NBCUniversal rolls out its ShoppableTV ads

NBCUniversal has been testing a new ad unit that allows viewers to buy — directly from their phone — products featured on the show they’re watching.

We’ve written about other companies creating shoppable video technology, but that usually means adding links or other elements to online videos — very different from NBCU’s ShoppableTV, which connects the programming on your living room TV with a shopping experience on your phone.

The company is using QR codes to achieve this. An ad with the code will pop up at on the bottom of the screen during relevant moments of the show. If you’d like to purchase the product, you can point your camera at the code and you’ll end up following an affiliate link to the sponsor’s e-commerce site.

So far, NBCU has tested this with sponsors like Lacoste during the French Open, Walmart on Today, Roli on NBC’s “Songland” and Zwift during the Tour de France. In some cases, the announcers are explicitly pointing viewers toward the ad. In others, it just shows up in the bottom-third of the screen.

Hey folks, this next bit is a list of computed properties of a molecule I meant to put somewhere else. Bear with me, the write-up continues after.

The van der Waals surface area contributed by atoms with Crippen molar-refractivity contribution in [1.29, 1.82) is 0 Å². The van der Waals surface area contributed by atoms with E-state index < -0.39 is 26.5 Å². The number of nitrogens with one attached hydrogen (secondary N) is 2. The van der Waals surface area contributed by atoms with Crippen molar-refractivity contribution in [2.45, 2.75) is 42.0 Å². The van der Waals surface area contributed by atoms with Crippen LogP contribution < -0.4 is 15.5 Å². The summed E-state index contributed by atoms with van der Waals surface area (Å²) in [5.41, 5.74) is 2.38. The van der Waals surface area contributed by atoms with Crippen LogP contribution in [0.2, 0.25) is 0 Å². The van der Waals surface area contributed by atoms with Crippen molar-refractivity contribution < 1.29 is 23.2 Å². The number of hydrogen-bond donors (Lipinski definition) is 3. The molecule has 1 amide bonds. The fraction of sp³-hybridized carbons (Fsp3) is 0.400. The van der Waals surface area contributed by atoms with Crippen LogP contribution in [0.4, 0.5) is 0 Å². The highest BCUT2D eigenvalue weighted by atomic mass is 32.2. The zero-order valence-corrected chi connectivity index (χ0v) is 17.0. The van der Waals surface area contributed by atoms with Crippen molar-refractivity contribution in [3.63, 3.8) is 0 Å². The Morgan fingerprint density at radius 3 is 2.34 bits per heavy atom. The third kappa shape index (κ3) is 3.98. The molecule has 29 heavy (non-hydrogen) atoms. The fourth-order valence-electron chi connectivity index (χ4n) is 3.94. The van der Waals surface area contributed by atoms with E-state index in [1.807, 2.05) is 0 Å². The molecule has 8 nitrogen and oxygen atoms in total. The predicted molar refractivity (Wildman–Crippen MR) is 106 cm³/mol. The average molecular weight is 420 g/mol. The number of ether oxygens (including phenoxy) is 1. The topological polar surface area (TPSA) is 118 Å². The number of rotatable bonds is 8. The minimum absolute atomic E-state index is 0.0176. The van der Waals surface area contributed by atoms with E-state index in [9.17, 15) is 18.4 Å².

Now NBCU is officially taking the ad unit out of beta testing, and plans to start using it across its unscripted programming, including Sunday Night Football.


The company also said it has already been reaching tens of millions of viewers with the unit, resulting in an average conversion rate that’s nearly 30% higher than the e-commerce industry benchmark, and in 10% growth rates on social media.

When I discussed the format with NBCUniversal executives Josh Feldman and Collette Winn, they argued that not only are the ads performing for advertisers, but also delivering a better experience for viewers, too.

“You’re not searching for the item … what you’re seeing is what you’re able to buy,” Winn said. “It’s not in your face. It’s brought in really seamlessly.”

And if you’re worried about product ads suddenly flooding your favorite shows, Winn noted that it will be limited to one brand per program.

She also said NBCU is experimenting with how these formats might show up in different devices — for example, on an internet-connected TV, where the ad might incorporate more interactions with the remote.